This piece was part of a music history project where I wrote a piece using some of Scriabin’s compositional techniques in an effort to better understand and appreciate his unique style.

I incorporated the Chopinesque piano writing of the early sonatas, which was marked by octave passages, repeated chords, and wide left hand chordal patterns that build resonance and create counterpoint (ex. bar 40).

Later works of Scriabin were shaped by his synesthesia. I referred to the colour wheel below while composing this piece to guide my harmonic and melodic decisions.

Scriabin portrayed various types of light in his works. Trills, high-register chords, tremolos, and rolled chords all represented different qualities of light to Scriabin. My piece adopts this idea at bars 95 and 112.

Scriabin used polyrhythms to create tension and to make the sound-world vaguer. I incorporated 3 against 5, and 3 against 4 in various places. Scriabin also makes frequent use of “diabolical intervals” such as semitones, minor ninths, and tritones, and I have sprinkled these throughout my work as well (for example bar 14).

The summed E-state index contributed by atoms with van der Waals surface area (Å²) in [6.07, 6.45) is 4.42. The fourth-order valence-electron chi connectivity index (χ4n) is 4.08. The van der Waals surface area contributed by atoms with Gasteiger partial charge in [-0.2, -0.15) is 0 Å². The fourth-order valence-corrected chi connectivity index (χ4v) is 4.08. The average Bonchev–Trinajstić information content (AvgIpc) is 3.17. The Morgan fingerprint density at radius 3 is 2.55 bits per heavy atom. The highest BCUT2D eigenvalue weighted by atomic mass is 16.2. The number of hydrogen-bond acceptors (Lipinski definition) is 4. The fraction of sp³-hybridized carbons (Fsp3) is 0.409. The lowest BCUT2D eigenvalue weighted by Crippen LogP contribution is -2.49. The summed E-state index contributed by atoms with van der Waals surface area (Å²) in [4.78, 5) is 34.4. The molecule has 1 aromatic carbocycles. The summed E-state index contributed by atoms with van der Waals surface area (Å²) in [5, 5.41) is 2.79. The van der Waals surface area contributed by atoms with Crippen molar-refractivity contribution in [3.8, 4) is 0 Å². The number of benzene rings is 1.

Scriabin often evokes bell-like sounds by using a repeated chord with pedal that creates a resonance. For example, I do this in my composition at bars 157-159.

Scriabin often uses quartal harmony (built on perfect fourths and tritones) and parallel dominant 7th chords, especially when separated by a tritone. Clear examples of these these harmonies appear in my composition at bars 36, 142 and elsewhere.